Let’s talk about writing, and just this once

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I’ve been writing in some form or another since I was in the third grade and wrote a story called “Johnny Finkle.” It was about a Southern boy with a quirky family– his dad chewed on wood, his mom used to voluntarily walk into fires as a hobby, and his sister hunted vegetables. Johnny referrred to himself as normal, but as the story progresses, we as audience members learn that he throws fruit at the elderly for sport. There’s less than no symbolism in the story– this is apparently what filled the thoughts of my younger self.

My teacher and my friends at the time LOVED this story. I received an A+ on it (which I later wrote several more plus signs after, to demonstrate my outrage that there wasn’t some sort of “Best story EVER written on the paper), and people used to ask me all the time if they could hear the story again. I started to develop accents for the characters, and pantomime the insanity as I spoke it. “Johnny Finkle” met my theatrical needs as well as displaying my story-telling chops.

I was absolutely hooked. I adored the attention I was getting; like these kids had never heard a good story before. So, what else could I do but take it up as a hobby? I wrote tons of weird little short stories– “The Haunted House on the Hill,” “Little Brothers=Big Pains,” a “Johnny Finkle” spin-off, and so many more that I keep in a huge binder and go through about once every few years for a good laugh and a sense of growth.

What I loved abut writing then is what I’m here to complain about now. When I was younger– I mean YOUNGER, like 8 into early teens– I was the only one in my little circle who was into writing. It was MY thing and I had this territorial nature about it. While my other little friends were watching 7th Heaven or taking gymnastics, I was filling up notebooks and thought I was just oh-so-unique.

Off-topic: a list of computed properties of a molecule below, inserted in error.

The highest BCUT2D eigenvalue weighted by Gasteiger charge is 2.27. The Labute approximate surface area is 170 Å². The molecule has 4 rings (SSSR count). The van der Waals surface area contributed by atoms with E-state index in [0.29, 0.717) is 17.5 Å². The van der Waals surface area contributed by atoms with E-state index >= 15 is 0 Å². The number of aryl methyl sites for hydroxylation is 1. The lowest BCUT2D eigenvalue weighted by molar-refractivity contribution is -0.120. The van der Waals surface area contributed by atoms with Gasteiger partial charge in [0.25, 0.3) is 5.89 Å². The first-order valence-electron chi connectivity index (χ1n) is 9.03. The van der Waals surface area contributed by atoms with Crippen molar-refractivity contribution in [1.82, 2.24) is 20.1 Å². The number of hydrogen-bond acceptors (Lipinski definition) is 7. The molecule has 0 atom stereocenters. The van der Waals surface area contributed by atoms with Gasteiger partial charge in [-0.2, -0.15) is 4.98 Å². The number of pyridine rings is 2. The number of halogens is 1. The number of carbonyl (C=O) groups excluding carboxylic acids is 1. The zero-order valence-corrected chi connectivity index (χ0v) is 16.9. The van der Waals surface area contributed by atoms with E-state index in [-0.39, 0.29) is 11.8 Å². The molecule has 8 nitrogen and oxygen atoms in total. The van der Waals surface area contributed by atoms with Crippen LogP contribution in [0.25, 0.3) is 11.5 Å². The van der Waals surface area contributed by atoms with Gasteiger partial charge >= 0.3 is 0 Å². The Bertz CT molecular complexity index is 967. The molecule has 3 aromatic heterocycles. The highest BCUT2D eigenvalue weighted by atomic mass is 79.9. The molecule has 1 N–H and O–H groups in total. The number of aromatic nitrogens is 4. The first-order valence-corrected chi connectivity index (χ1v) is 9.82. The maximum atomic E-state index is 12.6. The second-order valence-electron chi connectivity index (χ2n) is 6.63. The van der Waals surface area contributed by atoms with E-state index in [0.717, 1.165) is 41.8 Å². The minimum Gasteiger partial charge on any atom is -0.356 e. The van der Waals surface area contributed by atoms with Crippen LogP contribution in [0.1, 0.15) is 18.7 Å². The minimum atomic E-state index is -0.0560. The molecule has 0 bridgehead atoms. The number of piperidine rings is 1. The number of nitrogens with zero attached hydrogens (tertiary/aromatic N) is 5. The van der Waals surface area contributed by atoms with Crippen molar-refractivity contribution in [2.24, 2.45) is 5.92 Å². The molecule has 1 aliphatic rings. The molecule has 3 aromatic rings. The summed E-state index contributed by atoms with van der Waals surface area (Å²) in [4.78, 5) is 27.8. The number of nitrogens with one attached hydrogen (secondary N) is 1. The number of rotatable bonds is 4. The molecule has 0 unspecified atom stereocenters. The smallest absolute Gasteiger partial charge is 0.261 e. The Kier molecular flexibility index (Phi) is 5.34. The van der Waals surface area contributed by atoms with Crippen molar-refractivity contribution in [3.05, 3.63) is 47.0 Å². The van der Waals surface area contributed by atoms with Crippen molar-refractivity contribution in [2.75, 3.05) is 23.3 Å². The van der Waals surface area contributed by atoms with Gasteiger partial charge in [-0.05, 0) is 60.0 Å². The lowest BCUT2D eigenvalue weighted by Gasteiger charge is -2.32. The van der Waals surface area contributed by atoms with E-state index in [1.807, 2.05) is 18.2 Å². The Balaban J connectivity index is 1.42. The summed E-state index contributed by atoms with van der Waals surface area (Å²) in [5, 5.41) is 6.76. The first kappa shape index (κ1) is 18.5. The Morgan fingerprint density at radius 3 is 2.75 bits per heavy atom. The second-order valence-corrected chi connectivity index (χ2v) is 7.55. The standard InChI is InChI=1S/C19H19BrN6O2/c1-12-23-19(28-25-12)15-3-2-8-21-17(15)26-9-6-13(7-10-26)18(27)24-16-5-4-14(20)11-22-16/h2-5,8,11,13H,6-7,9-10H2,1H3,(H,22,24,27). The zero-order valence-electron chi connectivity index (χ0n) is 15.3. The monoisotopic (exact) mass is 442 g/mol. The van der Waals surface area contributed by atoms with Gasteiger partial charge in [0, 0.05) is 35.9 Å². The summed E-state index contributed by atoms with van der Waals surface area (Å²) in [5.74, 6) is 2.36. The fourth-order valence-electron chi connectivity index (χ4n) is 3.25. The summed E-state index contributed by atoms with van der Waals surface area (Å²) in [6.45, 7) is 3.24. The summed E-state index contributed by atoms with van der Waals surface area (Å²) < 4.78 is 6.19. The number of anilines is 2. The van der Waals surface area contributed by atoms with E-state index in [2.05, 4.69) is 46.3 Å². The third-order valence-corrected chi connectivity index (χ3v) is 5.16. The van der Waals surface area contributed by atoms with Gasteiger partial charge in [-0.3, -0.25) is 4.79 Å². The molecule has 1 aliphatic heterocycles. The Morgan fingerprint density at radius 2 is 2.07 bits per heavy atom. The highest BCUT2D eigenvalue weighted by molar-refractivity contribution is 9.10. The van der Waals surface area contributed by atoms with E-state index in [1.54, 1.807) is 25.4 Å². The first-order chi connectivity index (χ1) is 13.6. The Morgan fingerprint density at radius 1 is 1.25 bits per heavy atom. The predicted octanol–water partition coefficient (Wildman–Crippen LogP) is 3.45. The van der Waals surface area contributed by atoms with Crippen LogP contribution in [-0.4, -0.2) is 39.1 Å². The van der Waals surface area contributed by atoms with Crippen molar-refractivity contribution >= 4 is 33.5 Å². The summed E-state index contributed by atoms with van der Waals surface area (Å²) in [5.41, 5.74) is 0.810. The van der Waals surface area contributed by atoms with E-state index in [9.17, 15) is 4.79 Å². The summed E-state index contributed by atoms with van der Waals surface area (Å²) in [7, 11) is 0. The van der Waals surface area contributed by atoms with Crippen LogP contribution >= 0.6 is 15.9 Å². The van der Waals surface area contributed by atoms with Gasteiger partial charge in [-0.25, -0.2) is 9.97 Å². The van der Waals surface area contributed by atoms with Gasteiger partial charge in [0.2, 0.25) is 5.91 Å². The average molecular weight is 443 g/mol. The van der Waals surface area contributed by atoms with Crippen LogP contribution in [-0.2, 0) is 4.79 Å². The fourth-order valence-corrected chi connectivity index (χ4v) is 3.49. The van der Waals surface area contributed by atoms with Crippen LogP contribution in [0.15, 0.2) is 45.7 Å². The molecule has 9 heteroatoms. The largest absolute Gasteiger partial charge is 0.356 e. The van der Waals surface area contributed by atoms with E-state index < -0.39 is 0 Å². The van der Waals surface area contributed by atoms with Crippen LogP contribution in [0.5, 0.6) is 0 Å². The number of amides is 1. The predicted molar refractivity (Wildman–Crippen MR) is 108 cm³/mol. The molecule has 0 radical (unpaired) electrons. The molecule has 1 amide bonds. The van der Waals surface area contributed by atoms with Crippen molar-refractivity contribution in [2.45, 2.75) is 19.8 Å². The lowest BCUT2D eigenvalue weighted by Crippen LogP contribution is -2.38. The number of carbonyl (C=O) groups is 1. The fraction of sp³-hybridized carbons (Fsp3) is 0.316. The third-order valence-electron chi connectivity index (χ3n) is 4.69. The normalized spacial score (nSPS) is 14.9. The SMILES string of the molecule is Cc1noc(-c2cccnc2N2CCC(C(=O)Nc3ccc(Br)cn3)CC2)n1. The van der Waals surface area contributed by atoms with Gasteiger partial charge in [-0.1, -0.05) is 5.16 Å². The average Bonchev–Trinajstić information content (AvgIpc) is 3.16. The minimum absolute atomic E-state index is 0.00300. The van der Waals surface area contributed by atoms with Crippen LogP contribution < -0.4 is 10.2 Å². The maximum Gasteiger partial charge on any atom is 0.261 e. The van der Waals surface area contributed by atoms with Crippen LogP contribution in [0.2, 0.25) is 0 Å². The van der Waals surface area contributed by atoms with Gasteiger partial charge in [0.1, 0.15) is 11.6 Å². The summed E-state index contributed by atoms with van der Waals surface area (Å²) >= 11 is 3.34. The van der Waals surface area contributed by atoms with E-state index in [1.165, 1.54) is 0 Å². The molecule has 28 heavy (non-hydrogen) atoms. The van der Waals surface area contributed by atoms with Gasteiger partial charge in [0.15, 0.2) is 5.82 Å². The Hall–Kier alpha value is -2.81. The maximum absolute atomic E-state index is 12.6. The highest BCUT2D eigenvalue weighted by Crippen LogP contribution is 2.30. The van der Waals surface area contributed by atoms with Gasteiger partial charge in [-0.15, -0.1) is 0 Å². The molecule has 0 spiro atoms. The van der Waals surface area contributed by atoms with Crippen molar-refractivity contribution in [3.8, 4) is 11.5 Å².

Blogs ruined that lovely little thing I had going. Suddenly, everyone was blogging their feelings and some of them were doing it better than me and I hated it.

And in my major? Forget about it. I’m surrounded by students just as pretentious as me, just as well-read as me, and just as talented with a blank Word Doc as me. Some of them– even more so. They all have their own “Johnny Finkle” and suddenly it’s like mine isn’t the big celebrity that he once was.

I’ve always struggled with thinking other people are raining all over my unique parade– hell, I even wrote a VERY self-serving play about it my senior year of high-school. But this really isn’t about me. This is about Johnny Finkle. Where in the world did he go and how can I get him back? ‘Cause with Johnny on my side, writing wasn’t for a grade or a check or a clip or an analytics boost. I had stories to tell and I wanted to tell them. It was for no reason other than a desire to get my thoughts out of my head and onto some paper. All the glory and fame that came along with children in their Osh-Gosh exclaiming “Tell the Finkle story! Tell the Finkle story! Pleeeeease!” just came as part of the deal as a little perk.

Come home soon, Johnny.

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